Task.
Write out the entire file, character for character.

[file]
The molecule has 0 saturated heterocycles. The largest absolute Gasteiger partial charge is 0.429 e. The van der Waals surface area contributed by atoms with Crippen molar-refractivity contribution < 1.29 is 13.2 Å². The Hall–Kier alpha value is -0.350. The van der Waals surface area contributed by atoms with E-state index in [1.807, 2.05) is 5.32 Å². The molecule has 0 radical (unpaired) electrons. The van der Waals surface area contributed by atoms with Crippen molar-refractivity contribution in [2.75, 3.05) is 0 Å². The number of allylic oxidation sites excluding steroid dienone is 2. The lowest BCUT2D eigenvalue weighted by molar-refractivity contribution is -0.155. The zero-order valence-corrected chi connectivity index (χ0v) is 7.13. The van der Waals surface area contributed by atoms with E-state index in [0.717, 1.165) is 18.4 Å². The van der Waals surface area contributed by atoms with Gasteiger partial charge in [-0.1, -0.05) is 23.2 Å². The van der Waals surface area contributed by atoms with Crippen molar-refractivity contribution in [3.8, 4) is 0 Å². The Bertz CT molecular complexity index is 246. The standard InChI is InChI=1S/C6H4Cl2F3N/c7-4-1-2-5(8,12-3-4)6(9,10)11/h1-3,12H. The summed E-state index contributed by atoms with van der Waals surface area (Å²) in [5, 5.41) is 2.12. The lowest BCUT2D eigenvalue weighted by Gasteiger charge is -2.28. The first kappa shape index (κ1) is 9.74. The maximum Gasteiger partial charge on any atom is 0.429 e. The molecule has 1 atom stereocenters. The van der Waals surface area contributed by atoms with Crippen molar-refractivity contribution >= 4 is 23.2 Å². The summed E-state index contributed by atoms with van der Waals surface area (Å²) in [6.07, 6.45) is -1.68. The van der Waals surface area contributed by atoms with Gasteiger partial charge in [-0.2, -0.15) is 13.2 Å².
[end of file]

The molecule has 0 saturated heterocycles. The largest absolute Gasteiger partial charge is 0.429 e. The van der Waals surface area contributed by atoms with Crippen molar-refractivity contribution < 1.29 is 13.2 Å². The Hall–Kier alpha value is -0.350. The van der Waals surface area contributed by atoms with E-state index in [1.807, 2.05) is 5.32 Å². The molecule has 0 radical (unpaired) electrons. The van der Waals surface area contributed by atoms with Crippen molar-refractivity contribution in [2.75, 3.05) is 0 Å². The number of allylic oxidation sites excluding steroid dienone is 2. The lowest BCUT2D eigenvalue weighted by molar-refractivity contribution is -0.155. The zero-order valence-corrected chi connectivity index (χ0v) is 7.13. The van der Waals surface area contributed by atoms with E-state index in [0.717, 1.165) is 18.4 Å². The van der Waals surface area contributed by atoms with Gasteiger partial charge in [-0.1, -0.05) is 23.2 Å². The van der Waals surface area contributed by atoms with Crippen molar-refractivity contribution in [3.8, 4) is 0 Å². The Bertz CT molecular complexity index is 246. The standard InChI is InChI=1S/C6H4Cl2F3N/c7-4-1-2-5(8,12-3-4)6(9,10)11/h1-3,12H. The summed E-state index contributed by atoms with van der Waals surface area (Å²) in [5, 5.41) is 2.12. The lowest BCUT2D eigenvalue weighted by Gasteiger charge is -2.28. The first kappa shape index (κ1) is 9.74. The maximum Gasteiger partial charge on any atom is 0.429 e. The molecule has 1 atom stereocenters. The van der Waals surface area contributed by atoms with Crippen molar-refractivity contribution >= 4 is 23.2 Å². The summed E-state index contributed by atoms with van der Waals surface area (Å²) in [6.07, 6.45) is -1.68. The van der Waals surface area contributed by atoms with Gasteiger partial charge in [-0.2, -0.15) is 13.2 Å².